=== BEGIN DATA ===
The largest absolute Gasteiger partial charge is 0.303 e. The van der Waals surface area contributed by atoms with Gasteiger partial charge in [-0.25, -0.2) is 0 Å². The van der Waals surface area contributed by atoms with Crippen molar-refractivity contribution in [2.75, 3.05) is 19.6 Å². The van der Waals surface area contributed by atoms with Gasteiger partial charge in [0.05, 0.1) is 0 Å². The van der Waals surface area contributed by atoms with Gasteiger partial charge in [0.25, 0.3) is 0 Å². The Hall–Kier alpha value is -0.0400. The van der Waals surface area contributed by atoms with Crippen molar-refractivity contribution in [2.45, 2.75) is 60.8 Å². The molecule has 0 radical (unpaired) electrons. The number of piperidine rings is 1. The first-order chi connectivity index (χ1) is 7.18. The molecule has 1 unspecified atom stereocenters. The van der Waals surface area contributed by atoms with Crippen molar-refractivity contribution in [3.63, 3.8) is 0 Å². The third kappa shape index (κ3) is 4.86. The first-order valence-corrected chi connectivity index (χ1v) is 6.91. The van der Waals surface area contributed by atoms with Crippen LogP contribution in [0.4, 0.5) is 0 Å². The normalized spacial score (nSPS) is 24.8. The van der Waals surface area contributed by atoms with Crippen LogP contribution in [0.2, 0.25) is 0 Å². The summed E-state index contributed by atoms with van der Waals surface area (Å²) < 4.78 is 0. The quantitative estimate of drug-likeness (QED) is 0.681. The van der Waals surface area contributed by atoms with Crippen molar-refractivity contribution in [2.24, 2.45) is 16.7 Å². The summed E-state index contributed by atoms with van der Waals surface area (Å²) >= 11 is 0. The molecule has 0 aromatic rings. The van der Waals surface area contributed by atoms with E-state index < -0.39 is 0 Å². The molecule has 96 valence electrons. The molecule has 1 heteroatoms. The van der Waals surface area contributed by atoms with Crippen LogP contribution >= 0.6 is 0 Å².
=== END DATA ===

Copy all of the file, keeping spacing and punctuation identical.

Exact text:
The largest absolute Gasteiger partial charge is 0.303 e. The van der Waals surface area contributed by atoms with Gasteiger partial charge in [-0.25, -0.2) is 0 Å². The van der Waals surface area contributed by atoms with Crippen molar-refractivity contribution in [2.75, 3.05) is 19.6 Å². The van der Waals surface area contributed by atoms with Gasteiger partial charge in [0.05, 0.1) is 0 Å². The van der Waals surface area contributed by atoms with Gasteiger partial charge in [0.25, 0.3) is 0 Å². The Hall–Kier alpha value is -0.0400. The van der Waals surface area contributed by atoms with Crippen molar-refractivity contribution in [2.45, 2.75) is 60.8 Å². The molecule has 0 radical (unpaired) electrons. The number of piperidine rings is 1. The first-order chi connectivity index (χ1) is 7.18. The molecule has 1 unspecified atom stereocenters. The van der Waals surface area contributed by atoms with Crippen molar-refractivity contribution in [3.63, 3.8) is 0 Å². The third kappa shape index (κ3) is 4.86. The first-order valence-corrected chi connectivity index (χ1v) is 6.91. The van der Waals surface area contributed by atoms with Crippen LogP contribution in [0.4, 0.5) is 0 Å². The normalized spacial score (nSPS) is 24.8. The van der Waals surface area contributed by atoms with Crippen LogP contribution in [0.2, 0.25) is 0 Å². The summed E-state index contributed by atoms with van der Waals surface area (Å²) < 4.78 is 0. The quantitative estimate of drug-likeness (QED) is 0.681. The van der Waals surface area contributed by atoms with Crippen molar-refractivity contribution in [2.24, 2.45) is 16.7 Å². The summed E-state index contributed by atoms with van der Waals surface area (Å²) >= 11 is 0. The molecule has 0 aromatic rings. The van der Waals surface area contributed by atoms with E-state index < -0.39 is 0 Å². The molecule has 96 valence electrons. The molecule has 1 heteroatoms. The van der Waals surface area contributed by atoms with Crippen LogP contribution >= 0.6 is 0 Å².